Give up control
Be ordinary and imperfect
Let life be its own answer

Bakewell has done a yeoman’s job of organizing Montaigne’s thoughts along these themes. It is a creative approach and affords one a perspective on the man that is hard to gain in the ramblings of the essays. It is a compliment to the work, certainly. But just that, a tangential and redacted compliment. Part of the lasting nature of the man and his thoughts is the fluidity of his presence in his writing. He heads in a direction as his curiosity leads him, only to switch course, express doubt (“What do I know?), head off on another tangent, then perhaps hone back in on his target. Perhaps not. One will be reading an essay on a stated subject, for instance, and he will pursue the subject, then go off on a direction; we will chase him, attempt to keep up. Perhaps he will circle around to the subject. Perhaps not. His humanness confronts us on every page and we consequently relish in the connection. I was reading To Philosophize is to learn to die this morning. My wife said, what’s so funny? There was no way I could explain how I was reduced to giggling while reading a work of the late Renaissance, by a nobel frenchman sitting in his castle thinking about death and how to “philosphize” about it. How does one possibly convey how that happens? You can’t. You have to experience it and when you do, it is wonderful.

There is an argument to be made that Montaigne was the first modern man, if by modernity we accept the premise that the modern man/woman is given to self-reflection in a fashion that escaped our ancestors. Augustine perhaps invented the auto-biography. But the good Saint wrote with a purpose beyond himself. He was not self-reflective in the modern sense. He was a man with a message, but like so many writers and thinkers through the ages we call dark and mediveal, Augustine was writing with a goal beyond the self. Montaigne set that tradition on its ear. His most immediate literary predecessor, Plutarch, wielded immense influence over him. “I think I know him even into his soul,” wrote the frenchman. Some say Plutarch, not Montaigne, invented the essay and there is some credence to that. But Montaigne found inspiration in Plutarch from which he devised his own lasting and unique scheme of literary pursuit. He became the modern man on the shoulders of Plutarch. Regardless, Bakewell helps us understand, not only the influence Montaigne left behind, but the ones upon which he took action. How to Live is very interesting, even helpful, in this regard. I worry, though, that in assembling Montaigne in this fashion, under this worrisome self-help title, one looses the magic. Only Montaigne can pull the curtain back to reveal himself. The magic is the revelation that words can make for immortality and that the immortals still talk to us. It is the fundamental difference between original and secondary texts.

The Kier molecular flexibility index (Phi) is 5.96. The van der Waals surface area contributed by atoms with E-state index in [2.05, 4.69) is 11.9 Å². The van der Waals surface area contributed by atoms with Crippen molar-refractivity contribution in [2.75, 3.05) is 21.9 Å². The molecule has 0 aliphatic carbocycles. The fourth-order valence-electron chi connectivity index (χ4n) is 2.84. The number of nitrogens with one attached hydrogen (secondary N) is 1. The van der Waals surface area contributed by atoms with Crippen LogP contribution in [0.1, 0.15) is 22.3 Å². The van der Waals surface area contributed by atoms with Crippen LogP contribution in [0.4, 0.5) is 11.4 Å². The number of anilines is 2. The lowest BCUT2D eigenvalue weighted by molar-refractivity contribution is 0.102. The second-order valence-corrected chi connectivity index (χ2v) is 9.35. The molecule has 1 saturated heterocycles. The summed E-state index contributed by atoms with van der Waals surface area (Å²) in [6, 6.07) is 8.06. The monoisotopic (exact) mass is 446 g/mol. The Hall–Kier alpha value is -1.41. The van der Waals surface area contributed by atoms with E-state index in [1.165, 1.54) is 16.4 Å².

Let’s close by reading Montaigne’s preface to the Essay’s, To the Reader:

“This book was written in good faith, reader. It warns you from the outset that in it I have set myself no goal but a domestic and private one. I have had no thought of serving either you or my own glory. My powers are inadequate for such a purpose. I have dedicated it to the private convenience of my relatives and friends, so that when they have lost me (as soon they must), they may recover here some features of my habits and temperament, and by this means keep the knowledge they have had of me more complete and alive.

If I had written to seek the world’s favor, I should have bedecked myself better, and should present myself in a studied posture. I want to be seen here in my simple, natural, ordinary fashion, without straining or artifice; for it is myself that I portray. My defects will here be read to the life, and also my natural form, as far as respect for the public has allowed. Had I been placed among those nations which are said to live still in sweet freedom of nature’s first laws, I assure you I should very gladly have portrayed myself here entire and wholly naked.

Thus, reader, I am myself the matter of my book; you would be unreasonable to spend your leisure on so frivolous and vain a subject.

So farewell. Montaigne, this first day of March, fifteen hundred and eighty.”

AMAZON READER RATING: stars-4-5from 44 readers
PUBLISHER: Other Press (October 19, 2010)
REVIEWER: Doug Bruns
AUTHOR WEBSITE: Sarah Bakewell
EXTRAS: Excerpt



October 20, 2010 · Judi Clark · No Comments
Tags: , ,  · Posted in: Non-fiction